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Sometimes we may feel alone as women in ministry...

written by Isa Torres, art by Barbara Schwarz OP

This was how the sermon of Dr. Raquel Contreras began at our El Paso luncheon where we honored the women who lead in ministry in El Paso. This luncheon was the last area event of 2023 held by Texas Baptist Women in Ministry. First Baptist Church of El Paso graciously opened its doors to host the appreciation luncheon for women in ministry in which the executive director of Editorial Mundo Hispano, Raquel Contreras-Smith served as the main speaker for the event.

“This is the first TXBWIM has been here in El Paso through an event like this one,” Raquel said. “It is then an honor for me to be here with you.”

An event like this, where women in ministry received appreciation for responding to the calling God gave them, definitely served as a response to a need for many in that room. Here’s a summary of the sermon Raquel preached.

“Sometimes we may feel alone as women in ministry, like we don’t have an identity,” Raquel remarked. “We may feel overlooked and even invincible. But nonetheless, God sees us. God is the one who called us and God is the one who gives us the strength to continue moving forward.”

Raquel used a very well-known passage in Luke 13, and invited the audience to look at it through the eyes of the woman the passage mentions. A woman who sought to serve the Lord wherever she was, and do whatever God called her to do. “God might have called her to wash the dishes, to change a baby’s diapers, or tend the needs of a person in need of advice,” said Raquel. “This woman was always willing to do what God told her to do. That is the type of woman we will see here.”

The story begins in verse 10 and it denotes the type of interaction and relation Jesus has with women, said the editor and publisher of Editorial Mundo Hispano. The setting Luke 13:10-17 paints is full of difficult norms and traditions. During the day of rest, Jesus is found teaching in the synagogue. There, he encounters an unnamed woman who has been crippled for 18 years. After seeing the woman, Jesus calls her right away and heals her saying, “Woman, you are set free from your infirmity.” Jesus touches her and the woman gets up and praises God!

But the synagogue leader’s response is far from joyous. He instead admonishes people, telling them to come and be healed on other days, but the Sabbath. Jesus then responds, “You hypocrites! Doesn’t each of you on the Sabbath untie your ox or donkey from the stall and lead it out to give it water? Then should not this woman, a daughter of Abraham, whom Satan has kept bound for eighteen long years, be set free on the Sabbath day from what bound her?”

“This woman cared about the things from God,” Raquel pointed out. “Throughout her suffering, she still moved to be in the place where she would encounter God.” A woman without identity, rejected because of her gender and despised because of her illness, who definitely must have felt alone, still sought God, Raquel taught. “Many of us feel alone, we feel lonely even when we are in company of others. Often we are identified by our relationship with others, or the things we do, but not because of who we are.” That is the difference Jesus makes here, when in Luke 13:12 it says “Jesus saw her.”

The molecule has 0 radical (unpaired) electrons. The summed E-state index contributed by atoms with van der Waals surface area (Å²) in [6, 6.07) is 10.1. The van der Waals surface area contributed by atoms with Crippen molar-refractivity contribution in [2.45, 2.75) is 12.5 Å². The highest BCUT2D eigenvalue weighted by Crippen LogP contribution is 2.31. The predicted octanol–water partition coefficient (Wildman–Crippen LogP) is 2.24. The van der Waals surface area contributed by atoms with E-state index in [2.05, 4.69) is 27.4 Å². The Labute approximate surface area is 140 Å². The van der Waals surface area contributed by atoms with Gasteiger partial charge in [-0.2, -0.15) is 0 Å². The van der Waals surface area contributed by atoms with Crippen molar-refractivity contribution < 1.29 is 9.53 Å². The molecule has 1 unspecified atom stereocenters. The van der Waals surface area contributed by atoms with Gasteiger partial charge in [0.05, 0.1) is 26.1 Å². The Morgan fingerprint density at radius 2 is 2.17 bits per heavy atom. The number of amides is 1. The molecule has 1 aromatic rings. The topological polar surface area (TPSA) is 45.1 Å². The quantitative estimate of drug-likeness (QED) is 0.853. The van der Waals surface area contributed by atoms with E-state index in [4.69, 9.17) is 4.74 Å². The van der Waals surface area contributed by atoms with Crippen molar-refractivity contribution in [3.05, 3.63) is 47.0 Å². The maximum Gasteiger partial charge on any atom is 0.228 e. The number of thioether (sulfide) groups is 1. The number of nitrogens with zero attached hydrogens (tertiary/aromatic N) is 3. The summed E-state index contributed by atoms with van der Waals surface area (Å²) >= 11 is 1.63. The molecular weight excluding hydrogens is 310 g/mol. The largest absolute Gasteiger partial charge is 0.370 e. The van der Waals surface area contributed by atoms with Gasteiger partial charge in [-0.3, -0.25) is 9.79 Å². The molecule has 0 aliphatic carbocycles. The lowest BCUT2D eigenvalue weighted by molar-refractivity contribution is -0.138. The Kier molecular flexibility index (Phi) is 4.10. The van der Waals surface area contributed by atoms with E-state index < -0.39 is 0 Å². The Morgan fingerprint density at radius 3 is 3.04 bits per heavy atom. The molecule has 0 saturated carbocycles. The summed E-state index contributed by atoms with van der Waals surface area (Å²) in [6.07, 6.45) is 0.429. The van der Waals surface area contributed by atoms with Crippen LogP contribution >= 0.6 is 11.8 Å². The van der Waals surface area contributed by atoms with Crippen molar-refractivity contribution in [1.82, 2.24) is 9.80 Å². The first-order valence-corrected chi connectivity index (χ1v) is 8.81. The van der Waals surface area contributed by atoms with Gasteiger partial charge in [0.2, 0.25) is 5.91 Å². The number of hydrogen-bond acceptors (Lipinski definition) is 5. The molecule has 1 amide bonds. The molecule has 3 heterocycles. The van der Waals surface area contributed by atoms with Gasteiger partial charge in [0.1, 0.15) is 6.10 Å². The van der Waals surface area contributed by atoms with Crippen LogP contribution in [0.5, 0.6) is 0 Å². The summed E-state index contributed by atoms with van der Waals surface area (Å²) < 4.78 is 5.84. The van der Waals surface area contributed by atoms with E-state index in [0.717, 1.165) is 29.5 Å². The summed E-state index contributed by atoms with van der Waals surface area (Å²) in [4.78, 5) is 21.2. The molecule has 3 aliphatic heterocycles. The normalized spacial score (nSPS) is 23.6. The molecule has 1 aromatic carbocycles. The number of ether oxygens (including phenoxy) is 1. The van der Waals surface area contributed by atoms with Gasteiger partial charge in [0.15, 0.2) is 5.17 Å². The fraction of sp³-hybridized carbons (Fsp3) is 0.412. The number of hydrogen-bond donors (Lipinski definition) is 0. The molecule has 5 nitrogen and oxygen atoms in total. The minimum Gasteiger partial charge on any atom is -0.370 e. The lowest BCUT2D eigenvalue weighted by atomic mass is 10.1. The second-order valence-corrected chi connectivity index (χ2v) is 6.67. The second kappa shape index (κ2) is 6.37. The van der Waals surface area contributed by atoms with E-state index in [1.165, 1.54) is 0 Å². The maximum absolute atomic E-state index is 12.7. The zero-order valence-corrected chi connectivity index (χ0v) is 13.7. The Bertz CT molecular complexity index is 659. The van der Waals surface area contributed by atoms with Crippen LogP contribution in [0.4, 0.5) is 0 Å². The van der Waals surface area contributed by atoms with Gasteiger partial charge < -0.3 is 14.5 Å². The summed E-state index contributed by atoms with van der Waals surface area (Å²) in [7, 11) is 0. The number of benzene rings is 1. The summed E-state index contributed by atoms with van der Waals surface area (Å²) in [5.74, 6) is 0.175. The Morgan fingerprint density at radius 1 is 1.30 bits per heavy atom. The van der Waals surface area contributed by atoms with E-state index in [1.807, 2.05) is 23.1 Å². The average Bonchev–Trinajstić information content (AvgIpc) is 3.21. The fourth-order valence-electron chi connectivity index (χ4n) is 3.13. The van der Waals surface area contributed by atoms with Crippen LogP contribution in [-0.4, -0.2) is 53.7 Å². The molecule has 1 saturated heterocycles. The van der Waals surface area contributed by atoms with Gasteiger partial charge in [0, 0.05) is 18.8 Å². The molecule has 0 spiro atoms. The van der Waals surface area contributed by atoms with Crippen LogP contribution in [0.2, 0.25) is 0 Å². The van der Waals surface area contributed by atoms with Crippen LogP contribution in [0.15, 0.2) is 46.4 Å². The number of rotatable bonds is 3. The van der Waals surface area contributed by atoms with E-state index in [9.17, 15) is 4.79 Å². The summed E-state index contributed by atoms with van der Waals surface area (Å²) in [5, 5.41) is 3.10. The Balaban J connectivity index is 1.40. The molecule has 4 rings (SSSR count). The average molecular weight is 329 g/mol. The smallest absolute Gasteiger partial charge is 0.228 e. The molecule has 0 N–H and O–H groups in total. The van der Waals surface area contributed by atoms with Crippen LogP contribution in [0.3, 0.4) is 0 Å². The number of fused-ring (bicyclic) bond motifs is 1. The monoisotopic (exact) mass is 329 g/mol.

“Even when I feel no one else may see me, Jesus sees me,” Raquel said.

Raquel took a break from the passage and shared about the things she felt when people’s lives were impacted because of COVID-19. More people were staying at home during those days, but Raquel’s work became more demanding. She was joining multiple Zoom calls throughout the day for ministries all over the world. She had been widowed for 22 years and with everything she was doing in 2020, she realized she was connecting with people all over the world, but she still felt alone and unseen. So she asked God to meet someone again. She then met a man with a very similar background as hers. He was born is South America from American parents who were serving as missionaries there.

“We started going on walks, learning about each other’s families, and then we got married,” Raquel shared. “So one day, while watching a movie at home, I asked him, ‘when did you think you would want to marry me?’ And he said, ‘the first day I was at your house.’ And at that moment I was made aware of how God sees us.”

In the passage, Jesus calling comes after he sees this woman, and that is the same calling that has transformed the lives of all the women at this event, Raquel explained. “It doesn’t matter what sort of calling you have received, it could be a calling to be a pastor or to teach a class for children, that calling comes from Jesus Christ.”

“And after Jesus sees us, and after he calls us, he also gives us a new identity,” she said. “When Jesus is questioned why he healed this invisible and rejected woman on the day of rest, Jesus highlights her identity. A daughter of Abraham.”

“Our identity is not on what we do, but on who we are,” Raquel explained. “We are daughters of God. God has called us and God continues calling us till this day.”

Raquel’s sermon served as an encouragement for many in the audience. Carmen Estrada executive director of Mustard Seed Café in El Paso, and Anyra Cano director of programs and outreach at Fellowship Southwest, joined Raquel for a Q&A with the audience. The time served as an opportunity to build networks, as well as collaboration opportunities for ministers in the area.

We appreciate FBC El Paso for providing a space for this, and we look forward to continuing to strengthen our relationships with the women God has called to ministry in El Paso, Texas.

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